The AAF measures functional morbidity due to asthma, such as general activity limitations and decreased school attendance and sports participation (Rosier et al., 1994). The scale has been shown to be reliable and valid (McQuaid et al., 2007; Rosier et al., 1994). The mean AAF score for our sample was 1.49 (SD = 0.94), indicating mild to moderate functional impairment.
ETS was assessed with two passive nicotine monitors, with one placed in the room where the child spends the most time (Home-ETS) and one worn by the child (Child-ETS) for 7 days (Borrelli et al., 2010). This form of detection of ETS has been determined to be valid and reliable for home use in detecting levels of nicotine (Caka et al., 1990; Leaderer & Hammond, 1991).
See Table 2 for scale items, descriptive statistics, and internal reliability.
Five items were used to assess caregiver degree of PV regarding the effects of his/her smoking on the child’s asthma. Higher scores indicate greater PV.
Five items were used to assess whether the smoker perceived that quitting smoking would have a beneficial effect on the child’s asthma. Higher scores indicate greater perceived PE.
Four items were used to assess caregiver degree of OB for the risk of smoking around the child compared with parents of children with asthma who do not smoke. Responses were coded as “optimistically biased” (coded as 1) if caregivers reported much lower, lower, or about average risk and were coded as “not biased” (coded as 0) if they reported higher than or much higher than average. Responses to all items were then summed.
See Table 2 for scale items, descriptive statistics, and internal reliability.
Caregiver perceived personal vulnerability to smoking-related illnesses was assessed with three items, each asking beliefs of personal risk of developing cancer, coronary heart disease, and chronic lung disease if they continue to smoke (Borrelli et al., 2010; Lee, 1989). Higher scores indicate greater PV.
Caregiver belief regarding his/her personal risk due to smoking compared with the typical smoker was assessed with three items (Borrelli et al., 2010). Responses were dichotomized into “biased” (coded as 1) if caregivers reported a lot lower or a little lower and into “not biased” (coded as 0) if they reported about the same as a typical smoker, a little higher, or a lot higher. Responses to all items were then summed.
A trained research assistant traveled to the homes of eligible participants to obtain written informed consent and to administer the baseline questionnaire. Treatment condition had not yet been assigned at this point. This study received approval from our institution’s human participants review board.
All data are from the baseline assessment. The dependent variables were caregiver-reported indices of PV-child, PE-child, and OB-child. Three hierarchical multiple regression analyses were performed to test whether each construct of perceived risk to self (PV-self, PE-self and OB-self) was associated with perceived risk to child (PV-child, PE-child, and OB-child) above and beyond child asthma-related functional morbidity, home and child secondhand smoke exposure (Home-ETS and Child-ETS), and other theoretically relevant covariates. Covariates were child age and parent self-reported asthma status (coded as 0 = no asthma, and 1 = asthma), which were simultaneously entered in Step 1. Asthma morbidity and level of secondhand smoke exposure were entered in Step 2, and PV-self, PE-self, and OB-self were all simultaneously entered in Step 3.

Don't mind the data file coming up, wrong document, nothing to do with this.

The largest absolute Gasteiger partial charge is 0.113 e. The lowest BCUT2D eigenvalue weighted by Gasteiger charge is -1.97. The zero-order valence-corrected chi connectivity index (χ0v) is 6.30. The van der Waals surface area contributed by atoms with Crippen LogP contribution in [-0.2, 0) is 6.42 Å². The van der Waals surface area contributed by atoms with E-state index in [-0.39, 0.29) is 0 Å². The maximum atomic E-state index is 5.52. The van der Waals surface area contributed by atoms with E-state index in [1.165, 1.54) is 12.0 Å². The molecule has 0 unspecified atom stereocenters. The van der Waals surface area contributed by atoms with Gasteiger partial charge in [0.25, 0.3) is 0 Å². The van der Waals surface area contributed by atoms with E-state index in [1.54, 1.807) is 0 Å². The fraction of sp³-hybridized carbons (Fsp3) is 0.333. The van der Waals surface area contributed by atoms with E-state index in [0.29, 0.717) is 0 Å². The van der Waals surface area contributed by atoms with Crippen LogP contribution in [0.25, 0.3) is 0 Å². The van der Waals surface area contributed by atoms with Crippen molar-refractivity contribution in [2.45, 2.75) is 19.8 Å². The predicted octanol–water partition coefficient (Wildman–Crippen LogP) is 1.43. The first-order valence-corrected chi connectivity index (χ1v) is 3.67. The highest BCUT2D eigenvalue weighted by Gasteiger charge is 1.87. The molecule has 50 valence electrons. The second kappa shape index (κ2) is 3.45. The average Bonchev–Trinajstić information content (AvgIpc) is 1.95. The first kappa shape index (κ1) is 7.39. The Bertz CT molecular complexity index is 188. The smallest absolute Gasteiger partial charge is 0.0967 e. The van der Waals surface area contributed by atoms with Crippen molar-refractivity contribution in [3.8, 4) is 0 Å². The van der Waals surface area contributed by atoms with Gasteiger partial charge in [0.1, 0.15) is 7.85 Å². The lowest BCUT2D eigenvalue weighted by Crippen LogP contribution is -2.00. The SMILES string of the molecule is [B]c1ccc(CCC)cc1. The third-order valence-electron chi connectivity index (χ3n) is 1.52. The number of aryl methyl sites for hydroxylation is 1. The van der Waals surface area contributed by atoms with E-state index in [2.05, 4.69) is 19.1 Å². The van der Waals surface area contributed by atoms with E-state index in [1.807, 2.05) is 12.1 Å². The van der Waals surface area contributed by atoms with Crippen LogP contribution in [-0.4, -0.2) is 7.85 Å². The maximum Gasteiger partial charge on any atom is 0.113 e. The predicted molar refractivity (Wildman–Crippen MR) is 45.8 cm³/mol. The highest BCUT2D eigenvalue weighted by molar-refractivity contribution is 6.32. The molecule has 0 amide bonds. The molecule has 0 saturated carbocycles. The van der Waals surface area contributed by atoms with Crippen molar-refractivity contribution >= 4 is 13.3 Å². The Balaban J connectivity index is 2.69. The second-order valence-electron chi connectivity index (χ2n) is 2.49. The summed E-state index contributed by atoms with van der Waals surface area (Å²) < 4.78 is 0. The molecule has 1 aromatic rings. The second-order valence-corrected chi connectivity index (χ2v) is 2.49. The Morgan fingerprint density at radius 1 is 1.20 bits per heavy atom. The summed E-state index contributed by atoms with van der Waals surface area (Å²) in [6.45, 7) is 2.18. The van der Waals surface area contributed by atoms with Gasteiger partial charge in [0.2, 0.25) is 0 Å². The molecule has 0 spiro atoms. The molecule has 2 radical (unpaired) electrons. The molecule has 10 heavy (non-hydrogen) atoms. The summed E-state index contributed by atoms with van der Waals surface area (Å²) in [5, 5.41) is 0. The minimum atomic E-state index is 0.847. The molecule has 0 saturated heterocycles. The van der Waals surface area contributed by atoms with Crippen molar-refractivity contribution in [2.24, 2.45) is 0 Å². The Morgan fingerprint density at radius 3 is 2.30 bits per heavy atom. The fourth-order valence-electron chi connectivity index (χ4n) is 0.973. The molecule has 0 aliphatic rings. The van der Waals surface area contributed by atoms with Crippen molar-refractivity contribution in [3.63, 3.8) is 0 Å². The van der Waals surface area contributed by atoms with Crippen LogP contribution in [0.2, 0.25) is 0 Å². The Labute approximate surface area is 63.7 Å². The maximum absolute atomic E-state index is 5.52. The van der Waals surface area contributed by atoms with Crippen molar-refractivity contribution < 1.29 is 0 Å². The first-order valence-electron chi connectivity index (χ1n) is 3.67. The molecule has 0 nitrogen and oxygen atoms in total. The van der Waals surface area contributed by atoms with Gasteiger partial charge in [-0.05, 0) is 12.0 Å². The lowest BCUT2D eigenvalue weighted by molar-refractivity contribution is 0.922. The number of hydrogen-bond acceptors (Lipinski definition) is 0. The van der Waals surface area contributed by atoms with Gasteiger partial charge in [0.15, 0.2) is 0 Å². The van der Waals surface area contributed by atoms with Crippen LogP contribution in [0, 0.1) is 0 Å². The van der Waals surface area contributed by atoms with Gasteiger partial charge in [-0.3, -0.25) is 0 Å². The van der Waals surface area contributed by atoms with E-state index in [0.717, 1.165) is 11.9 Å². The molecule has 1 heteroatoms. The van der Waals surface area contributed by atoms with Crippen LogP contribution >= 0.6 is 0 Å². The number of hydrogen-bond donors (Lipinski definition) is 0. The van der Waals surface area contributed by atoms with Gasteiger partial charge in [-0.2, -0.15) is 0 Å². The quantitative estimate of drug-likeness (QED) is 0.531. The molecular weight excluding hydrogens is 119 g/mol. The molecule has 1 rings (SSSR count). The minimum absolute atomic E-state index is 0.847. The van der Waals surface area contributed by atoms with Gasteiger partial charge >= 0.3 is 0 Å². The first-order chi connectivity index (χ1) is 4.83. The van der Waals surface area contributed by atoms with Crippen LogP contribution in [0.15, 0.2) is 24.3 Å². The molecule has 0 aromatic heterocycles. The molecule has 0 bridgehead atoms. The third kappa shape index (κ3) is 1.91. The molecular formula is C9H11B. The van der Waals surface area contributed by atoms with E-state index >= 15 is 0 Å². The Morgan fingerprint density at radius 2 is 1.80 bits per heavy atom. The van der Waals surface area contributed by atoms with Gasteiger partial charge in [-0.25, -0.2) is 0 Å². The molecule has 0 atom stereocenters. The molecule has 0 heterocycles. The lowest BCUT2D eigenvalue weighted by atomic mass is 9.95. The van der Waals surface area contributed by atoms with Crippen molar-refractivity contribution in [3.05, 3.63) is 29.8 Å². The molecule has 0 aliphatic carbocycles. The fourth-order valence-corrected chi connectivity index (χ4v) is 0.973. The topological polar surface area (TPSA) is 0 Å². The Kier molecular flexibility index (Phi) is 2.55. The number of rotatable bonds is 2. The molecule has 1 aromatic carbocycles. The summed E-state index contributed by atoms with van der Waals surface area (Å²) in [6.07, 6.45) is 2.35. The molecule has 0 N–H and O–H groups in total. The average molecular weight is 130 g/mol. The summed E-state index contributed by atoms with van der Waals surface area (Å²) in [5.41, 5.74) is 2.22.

Table 3 presents a summary of the three hierarchical regression analyses. Neither asthma-related functional morbidity nor secondhand smoke exposure (home or child) was significantly associated with any of the three child perceived risk variables (PV-child, PE-child, and OB-child) in the full model.
PV-self and child’s age were the only variables to be significantly associated with PV-child, such that greater PV-self and younger child age were associated with greater PV-child. These two variables accounted for a majority of the explained variance (13.7%) in PV-child.
When PE-child was the dependent variable, PV-self and child’s age were the only significant correlates, such that greater PV-self and younger child’s age were associated with greater PE-child (belief that quitting smoking could help the child’s asthma). PV-self and child age accounted for a majority of the explained variance (12.5%) in PE-child.
PV-self was significantly associated with OB-child, over and above the other variables in the equation, such that higher levels of PV-self was associated with lower OB-child. PV-self accounted for a majority of the explained variance (11.9%) in OB-child.
The findings from the current study suggest support for the risk congruence hypothesis, as caregivers’ perception of risk of their smoking on their child, either lower or higher, was found to be only associated with their own perceived level of risk and not influenced by what most would consider more objective information—child asthma morbidity and level of smoke exposure. Specifically, asthma-related functional morbidity and child smoke exposure were not associated with any of the three subscales of caregiver perceived risk of smoking to child. However, greater caregivers’ perceived personal vulnerability was significantly associated with greater perceived vulnerability and lower optimistic bias regarding the risks of smoking to the child and with greater caregivers’ perception of the health benefits that would result in their child’s asthma symptoms as a result of their quitting (precaution effectiveness). We also tested post hoc the possibility that child asthma severity and child secondhand smoke exposure served as a moderators of the relationship between risk to self and risk to child but found no moderation.
We argue that risk congruence exists due to an individual’s need to achieve consistent relationships among his/her cognitions. That is, holding both the belief that “smoking is harmful to my child” and “smoking is not harmful to me” and vice-versa creates psychological tension (i.e., cognitive dissonance) that the individual must resolve by achieving cognitive balance. This could be done in several ways: (a) holding the belief that “smoking is harmful to me and my child”; (b) holding the belief that “smoking is not harmful to me or my child”; or (c) holding a belief somewhere in between. This hypothesis is consistent with and is an extension of balance theory (Heider, 1946).